Well, it took me a little while to get over to Harry’s Pig Shop. I had been wanting to visit for quite a while now, but I don’t just go to Athens every day, and when I do, I’d like to occasionally try something other than barbecue. There are quite a few good restaurants around that town, you know. Nevertheless, I moved it up my to-do list a couple of months ago after I read the good writeup at Buster’s BBQ Blog.
The restaurant, opened in 2009, is named for the late Harry Epting, father and grandfather of this place’s two owners, Lee and Ashley Epting. They’re pretty well-known in the area for their catering business. The restaurant trade goes back a long ways in this family. Harry’s Tavern was a well-known Five Points drinkin’ hole in the 1950s. This new place with his name on it is located in Homewood Village, a deeply ugly strip mall just outside the Athens Bypass. Surprisingly, it looks like just about all the retail space in this dump is active, but it certainly doesn’t look like the home of any kind of hip or active food scene. The restaurant’s gorgeous interior and lovely design totally belies its place in this strip mall.
I visited with my daughter a couple of weeks ago, and have to say that the chopped pork just did not thrill me. We each enjoyed our meals, as the sides were so good, but this bark-free and smokeless-tasting pork was brought to life by the sauces, which were excellent. I don’t think that it would stand alone without them, and while I’ve got a pretty broad acceptance of different barbecue styles, I imagine that there are sticklers who would not enjoy this pretty greasy, sauce-requiring pork one bit. I was reminded of the taste and feel of the pork that we enjoyed at Vandy’s in Statesboro a few weeks previously.
There are six sauces on the table. The most interesting and unique was a sweet onion sauce. It was not entirely to my taste, but I have to give them credit for coming up with something really neat. There was also an SC mustard sauce that probably complemented the meat best, and then mild and hot varieties of NC vinegar and the house sauce, called Georgia Shack. This was the traditional-to-this-region dark red tomato and vinegar mix.
For sides, I had some marinated beets that were completely delicious, and a small bowl of hash, which was a little greasy but truly packed with flavor. Certainly not as amazing as the hash at Neal’s in Thomson, this was still much better than others that I’ve tried. My daughter, who really didn’t like the taste of the hash herself, enjoyed some excellent baked beans – I missed it, but she reported that it was cooked with bacon – and really good mac and cheese. Guests have a great little drink selection here as well. It includes good bottled sodas like Cheerwine and Blenheim Ginger Ale. Our final verdict was that it was a perfectly good restaurant, and different, and were it not in the same town as the Butt Hutt and Jot Em Down it would be a standout. It is really overshadowed by them, but I’m very glad we stopped in.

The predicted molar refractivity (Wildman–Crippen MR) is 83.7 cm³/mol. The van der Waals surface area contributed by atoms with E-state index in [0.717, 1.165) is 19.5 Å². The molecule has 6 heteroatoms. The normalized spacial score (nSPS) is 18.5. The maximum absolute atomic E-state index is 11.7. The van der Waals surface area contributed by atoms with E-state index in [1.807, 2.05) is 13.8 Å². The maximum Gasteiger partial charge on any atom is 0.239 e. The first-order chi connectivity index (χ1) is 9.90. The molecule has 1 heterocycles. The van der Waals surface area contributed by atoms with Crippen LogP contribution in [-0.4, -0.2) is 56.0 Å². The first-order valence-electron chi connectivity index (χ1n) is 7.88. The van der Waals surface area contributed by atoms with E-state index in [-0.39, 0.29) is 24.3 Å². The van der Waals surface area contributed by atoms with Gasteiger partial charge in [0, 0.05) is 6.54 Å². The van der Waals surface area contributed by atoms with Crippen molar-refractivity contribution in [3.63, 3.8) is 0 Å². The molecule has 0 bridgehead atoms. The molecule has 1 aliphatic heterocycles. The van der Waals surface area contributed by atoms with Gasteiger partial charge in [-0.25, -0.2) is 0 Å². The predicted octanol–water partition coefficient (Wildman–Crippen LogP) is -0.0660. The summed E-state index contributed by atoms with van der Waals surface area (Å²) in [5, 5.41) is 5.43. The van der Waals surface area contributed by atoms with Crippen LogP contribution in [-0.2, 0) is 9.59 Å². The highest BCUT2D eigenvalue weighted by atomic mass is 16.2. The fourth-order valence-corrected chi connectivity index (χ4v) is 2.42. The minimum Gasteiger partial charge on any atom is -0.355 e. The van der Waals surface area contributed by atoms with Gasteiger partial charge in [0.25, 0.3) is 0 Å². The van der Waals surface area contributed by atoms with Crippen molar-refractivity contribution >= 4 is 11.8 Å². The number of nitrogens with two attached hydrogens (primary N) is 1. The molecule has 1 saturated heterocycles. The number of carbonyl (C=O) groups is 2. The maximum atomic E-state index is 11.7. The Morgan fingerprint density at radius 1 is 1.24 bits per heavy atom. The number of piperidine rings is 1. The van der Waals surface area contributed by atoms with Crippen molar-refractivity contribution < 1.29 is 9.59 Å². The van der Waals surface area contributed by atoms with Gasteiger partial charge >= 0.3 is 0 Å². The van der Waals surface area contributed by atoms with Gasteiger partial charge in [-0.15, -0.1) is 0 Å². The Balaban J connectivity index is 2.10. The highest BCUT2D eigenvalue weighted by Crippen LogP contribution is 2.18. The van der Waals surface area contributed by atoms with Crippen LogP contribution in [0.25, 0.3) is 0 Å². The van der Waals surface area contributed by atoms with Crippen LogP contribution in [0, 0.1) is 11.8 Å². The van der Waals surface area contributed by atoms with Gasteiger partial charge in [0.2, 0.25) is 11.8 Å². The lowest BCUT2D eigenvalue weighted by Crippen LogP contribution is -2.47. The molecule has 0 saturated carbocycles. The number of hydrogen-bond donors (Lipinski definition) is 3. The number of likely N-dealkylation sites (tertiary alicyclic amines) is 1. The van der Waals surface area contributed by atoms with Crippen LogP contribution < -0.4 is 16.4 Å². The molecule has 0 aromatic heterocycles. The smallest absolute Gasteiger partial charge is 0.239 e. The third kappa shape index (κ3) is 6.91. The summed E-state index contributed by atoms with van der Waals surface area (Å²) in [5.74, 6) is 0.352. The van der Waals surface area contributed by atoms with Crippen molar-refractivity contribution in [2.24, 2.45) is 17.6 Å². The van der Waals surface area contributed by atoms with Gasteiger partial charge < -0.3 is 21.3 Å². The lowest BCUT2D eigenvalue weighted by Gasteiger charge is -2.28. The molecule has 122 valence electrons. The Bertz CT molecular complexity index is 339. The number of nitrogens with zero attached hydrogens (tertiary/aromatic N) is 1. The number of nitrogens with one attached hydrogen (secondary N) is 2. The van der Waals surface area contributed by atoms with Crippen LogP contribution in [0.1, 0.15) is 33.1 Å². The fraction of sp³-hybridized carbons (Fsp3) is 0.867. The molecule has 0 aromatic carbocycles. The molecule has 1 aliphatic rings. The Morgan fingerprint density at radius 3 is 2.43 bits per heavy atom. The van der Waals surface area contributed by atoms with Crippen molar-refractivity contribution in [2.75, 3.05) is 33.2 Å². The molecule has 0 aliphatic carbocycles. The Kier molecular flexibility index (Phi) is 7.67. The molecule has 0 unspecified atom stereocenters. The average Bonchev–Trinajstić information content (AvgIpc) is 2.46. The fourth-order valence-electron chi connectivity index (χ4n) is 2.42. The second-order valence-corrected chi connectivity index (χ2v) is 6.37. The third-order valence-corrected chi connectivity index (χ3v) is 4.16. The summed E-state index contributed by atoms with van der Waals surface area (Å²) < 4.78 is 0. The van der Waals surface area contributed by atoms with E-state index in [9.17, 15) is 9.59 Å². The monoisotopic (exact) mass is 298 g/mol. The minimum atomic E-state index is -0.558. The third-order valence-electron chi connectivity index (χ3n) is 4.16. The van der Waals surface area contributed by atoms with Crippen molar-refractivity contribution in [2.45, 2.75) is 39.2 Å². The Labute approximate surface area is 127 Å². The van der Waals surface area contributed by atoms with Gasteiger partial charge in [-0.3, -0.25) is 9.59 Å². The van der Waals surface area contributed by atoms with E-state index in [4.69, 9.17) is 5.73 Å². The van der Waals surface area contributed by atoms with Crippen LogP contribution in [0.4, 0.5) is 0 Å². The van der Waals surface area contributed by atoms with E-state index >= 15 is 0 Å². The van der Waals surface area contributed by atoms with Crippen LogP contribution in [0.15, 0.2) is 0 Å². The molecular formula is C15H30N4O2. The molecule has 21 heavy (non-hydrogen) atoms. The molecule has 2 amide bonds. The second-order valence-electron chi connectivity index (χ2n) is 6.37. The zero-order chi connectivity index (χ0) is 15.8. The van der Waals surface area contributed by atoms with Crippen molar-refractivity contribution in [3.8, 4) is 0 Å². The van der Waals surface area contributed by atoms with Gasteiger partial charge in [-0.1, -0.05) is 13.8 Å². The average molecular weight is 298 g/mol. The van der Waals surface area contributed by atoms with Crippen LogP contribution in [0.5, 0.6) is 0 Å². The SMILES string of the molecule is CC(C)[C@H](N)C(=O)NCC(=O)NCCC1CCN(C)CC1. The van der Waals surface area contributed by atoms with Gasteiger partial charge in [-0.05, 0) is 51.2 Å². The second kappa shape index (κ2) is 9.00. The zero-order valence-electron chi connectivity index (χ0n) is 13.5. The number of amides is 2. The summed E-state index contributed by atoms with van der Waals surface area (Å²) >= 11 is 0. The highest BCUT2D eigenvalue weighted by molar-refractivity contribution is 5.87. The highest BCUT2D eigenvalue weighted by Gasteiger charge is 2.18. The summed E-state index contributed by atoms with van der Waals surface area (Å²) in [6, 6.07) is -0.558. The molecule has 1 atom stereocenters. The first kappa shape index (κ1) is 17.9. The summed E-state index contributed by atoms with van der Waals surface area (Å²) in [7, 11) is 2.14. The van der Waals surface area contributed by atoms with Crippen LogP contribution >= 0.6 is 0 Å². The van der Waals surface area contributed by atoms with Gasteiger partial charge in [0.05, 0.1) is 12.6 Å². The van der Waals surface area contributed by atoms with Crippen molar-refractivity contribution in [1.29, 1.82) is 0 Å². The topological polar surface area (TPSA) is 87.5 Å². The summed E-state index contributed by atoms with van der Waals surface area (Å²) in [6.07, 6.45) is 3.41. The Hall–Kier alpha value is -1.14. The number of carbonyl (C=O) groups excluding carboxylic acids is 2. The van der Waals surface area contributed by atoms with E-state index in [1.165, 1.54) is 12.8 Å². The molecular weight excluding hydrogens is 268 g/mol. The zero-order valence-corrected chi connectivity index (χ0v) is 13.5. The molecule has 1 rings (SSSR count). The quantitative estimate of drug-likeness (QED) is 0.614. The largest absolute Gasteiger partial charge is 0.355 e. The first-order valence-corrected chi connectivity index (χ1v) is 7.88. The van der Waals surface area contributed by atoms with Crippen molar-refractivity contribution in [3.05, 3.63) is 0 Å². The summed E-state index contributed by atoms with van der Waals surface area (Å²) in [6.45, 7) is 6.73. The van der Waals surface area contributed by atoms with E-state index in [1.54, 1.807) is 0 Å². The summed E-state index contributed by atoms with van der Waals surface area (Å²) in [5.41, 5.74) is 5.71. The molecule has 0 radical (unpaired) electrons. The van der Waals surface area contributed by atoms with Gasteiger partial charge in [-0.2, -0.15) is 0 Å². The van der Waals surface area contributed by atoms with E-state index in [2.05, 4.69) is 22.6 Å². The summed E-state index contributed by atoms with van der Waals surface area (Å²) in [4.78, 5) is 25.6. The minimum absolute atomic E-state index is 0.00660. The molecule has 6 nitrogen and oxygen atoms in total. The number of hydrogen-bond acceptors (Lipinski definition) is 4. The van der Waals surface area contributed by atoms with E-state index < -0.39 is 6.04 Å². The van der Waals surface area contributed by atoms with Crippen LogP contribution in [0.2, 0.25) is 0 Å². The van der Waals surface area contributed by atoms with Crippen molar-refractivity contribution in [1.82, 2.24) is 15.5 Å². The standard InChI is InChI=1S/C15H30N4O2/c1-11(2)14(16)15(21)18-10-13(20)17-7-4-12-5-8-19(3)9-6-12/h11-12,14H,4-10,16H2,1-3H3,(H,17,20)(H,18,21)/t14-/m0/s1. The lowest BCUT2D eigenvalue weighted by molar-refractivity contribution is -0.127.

A few hours later, we were ready to leave town and I wanted one more snack before we left. My daughter was content with the doughnuts that I bought her from Ike & Jane, but I’d been craving the Taco Stand since we stopped by the quite similar Taco Casa in Tuscaloosa. I’m afraid that I spent a few dollars more at Bizarro Wuxtry than I was really supposed to, so I needed to go by an ATM before having a snack anyway, and there’s one I use conveniently located near the slightly new Taco Stand on Barnett Shoals.
The Stand apparently just moved to this new location a couple of years ago. They used to be located on the other end of this little strip mall. When I was in college, I might have eaten at this one the most, since it was so close to the Kroger where I would buy groceries. I was, briefly, a little disappointed at the new digs. It certainly lacks the character and nostalgia of the other location, and I just don’t like the big, empty room feel.
Still, the tacos here are cheap and amazingly good. Just so long as I have the option of swinging by and getting a tasty, small meal here for under six bucks, all is right in the world. This visit left me a little curious about the store that opened in Alpharetta earlier in the year. I wondered how it was doing, and decided that I needed to stop by at some point soon.